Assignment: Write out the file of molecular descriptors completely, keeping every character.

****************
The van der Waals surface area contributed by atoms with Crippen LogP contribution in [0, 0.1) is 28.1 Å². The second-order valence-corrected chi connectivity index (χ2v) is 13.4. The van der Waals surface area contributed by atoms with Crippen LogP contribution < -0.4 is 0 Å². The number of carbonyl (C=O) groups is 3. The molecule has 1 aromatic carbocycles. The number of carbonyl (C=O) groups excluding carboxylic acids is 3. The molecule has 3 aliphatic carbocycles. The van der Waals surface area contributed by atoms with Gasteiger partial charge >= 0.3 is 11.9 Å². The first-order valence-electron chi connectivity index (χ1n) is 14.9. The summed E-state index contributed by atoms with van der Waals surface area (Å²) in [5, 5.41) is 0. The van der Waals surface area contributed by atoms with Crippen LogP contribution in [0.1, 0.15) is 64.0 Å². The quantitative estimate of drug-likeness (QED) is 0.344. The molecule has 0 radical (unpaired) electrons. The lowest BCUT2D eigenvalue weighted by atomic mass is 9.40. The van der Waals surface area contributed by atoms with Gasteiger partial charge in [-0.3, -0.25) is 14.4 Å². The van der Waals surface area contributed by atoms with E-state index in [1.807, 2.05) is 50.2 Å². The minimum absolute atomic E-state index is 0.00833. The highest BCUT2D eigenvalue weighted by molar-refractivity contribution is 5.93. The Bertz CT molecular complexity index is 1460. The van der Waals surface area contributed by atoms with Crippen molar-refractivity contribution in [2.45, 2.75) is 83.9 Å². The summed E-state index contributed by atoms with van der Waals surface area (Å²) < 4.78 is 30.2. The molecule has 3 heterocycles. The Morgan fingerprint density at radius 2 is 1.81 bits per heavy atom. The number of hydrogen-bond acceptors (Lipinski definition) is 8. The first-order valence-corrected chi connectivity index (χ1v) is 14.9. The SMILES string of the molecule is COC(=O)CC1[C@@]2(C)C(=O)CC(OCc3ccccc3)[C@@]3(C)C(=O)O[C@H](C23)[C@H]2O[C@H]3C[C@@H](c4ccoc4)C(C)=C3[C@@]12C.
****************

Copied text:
The van der Waals surface area contributed by atoms with Crippen LogP contribution in [0, 0.1) is 28.1 Å². The second-order valence-corrected chi connectivity index (χ2v) is 13.4. The van der Waals surface area contributed by atoms with Crippen LogP contribution < -0.4 is 0 Å². The number of carbonyl (C=O) groups is 3. The molecule has 1 aromatic carbocycles. The number of carbonyl (C=O) groups excluding carboxylic acids is 3. The molecule has 3 aliphatic carbocycles. The van der Waals surface area contributed by atoms with Gasteiger partial charge >= 0.3 is 11.9 Å². The first-order valence-electron chi connectivity index (χ1n) is 14.9. The summed E-state index contributed by atoms with van der Waals surface area (Å²) in [5, 5.41) is 0. The van der Waals surface area contributed by atoms with Crippen LogP contribution in [0.1, 0.15) is 64.0 Å². The quantitative estimate of drug-likeness (QED) is 0.344. The molecule has 0 radical (unpaired) electrons. The lowest BCUT2D eigenvalue weighted by atomic mass is 9.40. The van der Waals surface area contributed by atoms with Gasteiger partial charge in [-0.3, -0.25) is 14.4 Å². The van der Waals surface area contributed by atoms with E-state index in [1.807, 2.05) is 50.2 Å². The minimum absolute atomic E-state index is 0.00833. The highest BCUT2D eigenvalue weighted by molar-refractivity contribution is 5.93. The Bertz CT molecular complexity index is 1460. The van der Waals surface area contributed by atoms with Crippen molar-refractivity contribution in [2.45, 2.75) is 83.9 Å². The summed E-state index contributed by atoms with van der Waals surface area (Å²) < 4.78 is 30.2. The molecule has 3 heterocycles. The Morgan fingerprint density at radius 2 is 1.81 bits per heavy atom. The number of hydrogen-bond acceptors (Lipinski definition) is 8. The first-order valence-corrected chi connectivity index (χ1v) is 14.9. The SMILES string of the molecule is COC(=O)CC1[C@@]2(C)C(=O)CC(OCc3ccccc3)[C@@]3(C)C(=O)O[C@H](C23)[C@H]2O[C@H]3C[C@@H](c4ccoc4)C(C)=C3[C@@]12C.